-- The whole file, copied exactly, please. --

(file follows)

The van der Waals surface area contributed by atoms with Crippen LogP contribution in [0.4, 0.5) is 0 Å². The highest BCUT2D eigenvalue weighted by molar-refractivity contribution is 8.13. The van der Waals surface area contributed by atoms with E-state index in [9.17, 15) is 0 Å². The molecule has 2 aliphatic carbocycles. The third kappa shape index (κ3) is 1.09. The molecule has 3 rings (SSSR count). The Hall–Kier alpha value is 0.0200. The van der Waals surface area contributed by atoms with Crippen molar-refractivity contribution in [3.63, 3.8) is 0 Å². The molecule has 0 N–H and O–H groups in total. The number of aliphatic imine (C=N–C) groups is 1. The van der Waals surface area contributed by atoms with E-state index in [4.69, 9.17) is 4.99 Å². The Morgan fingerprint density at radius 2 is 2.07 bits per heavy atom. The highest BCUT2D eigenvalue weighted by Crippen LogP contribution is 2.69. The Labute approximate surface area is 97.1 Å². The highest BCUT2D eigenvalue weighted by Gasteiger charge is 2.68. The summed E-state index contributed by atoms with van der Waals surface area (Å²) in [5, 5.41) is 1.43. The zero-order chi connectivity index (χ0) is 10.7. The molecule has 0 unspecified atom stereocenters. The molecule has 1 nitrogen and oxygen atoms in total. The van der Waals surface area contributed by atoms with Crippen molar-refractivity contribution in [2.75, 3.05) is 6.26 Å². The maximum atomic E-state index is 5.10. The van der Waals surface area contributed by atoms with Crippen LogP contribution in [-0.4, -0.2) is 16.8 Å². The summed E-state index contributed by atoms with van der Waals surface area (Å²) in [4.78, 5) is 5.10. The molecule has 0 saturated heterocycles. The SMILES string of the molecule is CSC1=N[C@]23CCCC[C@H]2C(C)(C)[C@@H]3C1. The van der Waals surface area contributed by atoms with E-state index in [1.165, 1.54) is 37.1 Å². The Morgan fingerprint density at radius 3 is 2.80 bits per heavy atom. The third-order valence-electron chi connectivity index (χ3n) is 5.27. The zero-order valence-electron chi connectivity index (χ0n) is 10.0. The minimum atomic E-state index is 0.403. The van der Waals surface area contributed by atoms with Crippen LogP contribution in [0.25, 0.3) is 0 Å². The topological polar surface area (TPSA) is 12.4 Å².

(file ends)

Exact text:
The van der Waals surface area contributed by atoms with Crippen LogP contribution in [0.4, 0.5) is 0 Å². The highest BCUT2D eigenvalue weighted by molar-refractivity contribution is 8.13. The van der Waals surface area contributed by atoms with E-state index in [9.17, 15) is 0 Å². The molecule has 2 aliphatic carbocycles. The third kappa shape index (κ3) is 1.09. The molecule has 3 rings (SSSR count). The Hall–Kier alpha value is 0.0200. The van der Waals surface area contributed by atoms with Crippen molar-refractivity contribution in [3.63, 3.8) is 0 Å². The molecule has 0 N–H and O–H groups in total. The number of aliphatic imine (C=N–C) groups is 1. The van der Waals surface area contributed by atoms with E-state index in [4.69, 9.17) is 4.99 Å². The Morgan fingerprint density at radius 2 is 2.07 bits per heavy atom. The highest BCUT2D eigenvalue weighted by Crippen LogP contribution is 2.69. The Labute approximate surface area is 97.1 Å². The highest BCUT2D eigenvalue weighted by Gasteiger charge is 2.68. The summed E-state index contributed by atoms with van der Waals surface area (Å²) in [5, 5.41) is 1.43. The zero-order chi connectivity index (χ0) is 10.7. The molecule has 0 unspecified atom stereocenters. The molecule has 1 nitrogen and oxygen atoms in total. The van der Waals surface area contributed by atoms with Crippen molar-refractivity contribution in [2.75, 3.05) is 6.26 Å². The maximum atomic E-state index is 5.10. The van der Waals surface area contributed by atoms with Crippen LogP contribution in [-0.4, -0.2) is 16.8 Å². The summed E-state index contributed by atoms with van der Waals surface area (Å²) in [4.78, 5) is 5.10. The molecule has 0 saturated heterocycles. The SMILES string of the molecule is CSC1=N[C@]23CCCC[C@H]2C(C)(C)[C@@H]3C1. The van der Waals surface area contributed by atoms with E-state index in [1.165, 1.54) is 37.1 Å². The Morgan fingerprint density at radius 3 is 2.80 bits per heavy atom. The third-order valence-electron chi connectivity index (χ3n) is 5.27. The zero-order valence-electron chi connectivity index (χ0n) is 10.0. The minimum atomic E-state index is 0.403. The van der Waals surface area contributed by atoms with Crippen LogP contribution in [0.25, 0.3) is 0 Å². The topological polar surface area (TPSA) is 12.4 Å².